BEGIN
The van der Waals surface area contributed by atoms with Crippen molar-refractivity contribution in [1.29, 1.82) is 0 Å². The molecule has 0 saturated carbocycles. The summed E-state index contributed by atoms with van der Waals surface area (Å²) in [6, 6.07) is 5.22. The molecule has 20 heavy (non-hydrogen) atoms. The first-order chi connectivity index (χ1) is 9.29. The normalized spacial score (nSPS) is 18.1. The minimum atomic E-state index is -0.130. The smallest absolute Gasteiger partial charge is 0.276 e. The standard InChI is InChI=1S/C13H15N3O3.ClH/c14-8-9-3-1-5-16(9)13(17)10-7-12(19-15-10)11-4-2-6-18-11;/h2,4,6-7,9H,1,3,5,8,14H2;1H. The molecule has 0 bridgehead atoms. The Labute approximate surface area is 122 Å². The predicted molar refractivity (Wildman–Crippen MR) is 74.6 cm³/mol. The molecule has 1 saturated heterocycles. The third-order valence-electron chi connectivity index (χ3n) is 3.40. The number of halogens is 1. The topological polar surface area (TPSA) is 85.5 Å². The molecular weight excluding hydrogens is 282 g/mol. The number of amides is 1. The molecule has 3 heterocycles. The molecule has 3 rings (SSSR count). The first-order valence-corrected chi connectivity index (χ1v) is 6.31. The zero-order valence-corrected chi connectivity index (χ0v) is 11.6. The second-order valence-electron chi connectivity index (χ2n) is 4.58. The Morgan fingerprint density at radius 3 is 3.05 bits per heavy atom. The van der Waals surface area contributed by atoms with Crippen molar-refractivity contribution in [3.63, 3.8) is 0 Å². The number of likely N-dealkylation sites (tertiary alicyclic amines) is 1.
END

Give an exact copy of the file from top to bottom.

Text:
The van der Waals surface area contributed by atoms with Crippen molar-refractivity contribution in [1.29, 1.82) is 0 Å². The molecule has 0 saturated carbocycles. The summed E-state index contributed by atoms with van der Waals surface area (Å²) in [6, 6.07) is 5.22. The molecule has 20 heavy (non-hydrogen) atoms. The first-order chi connectivity index (χ1) is 9.29. The normalized spacial score (nSPS) is 18.1. The minimum atomic E-state index is -0.130. The smallest absolute Gasteiger partial charge is 0.276 e. The standard InChI is InChI=1S/C13H15N3O3.ClH/c14-8-9-3-1-5-16(9)13(17)10-7-12(19-15-10)11-4-2-6-18-11;/h2,4,6-7,9H,1,3,5,8,14H2;1H. The molecule has 0 bridgehead atoms. The Labute approximate surface area is 122 Å². The predicted molar refractivity (Wildman–Crippen MR) is 74.6 cm³/mol. The molecule has 1 saturated heterocycles. The third-order valence-electron chi connectivity index (χ3n) is 3.40. The number of halogens is 1. The topological polar surface area (TPSA) is 85.5 Å². The molecular weight excluding hydrogens is 282 g/mol. The number of amides is 1. The molecule has 3 heterocycles. The molecule has 3 rings (SSSR count). The first-order valence-corrected chi connectivity index (χ1v) is 6.31. The zero-order valence-corrected chi connectivity index (χ0v) is 11.6. The second-order valence-electron chi connectivity index (χ2n) is 4.58. The Morgan fingerprint density at radius 3 is 3.05 bits per heavy atom. The van der Waals surface area contributed by atoms with Crippen molar-refractivity contribution in [3.63, 3.8) is 0 Å². The number of likely N-dealkylation sites (tertiary alicyclic amines) is 1.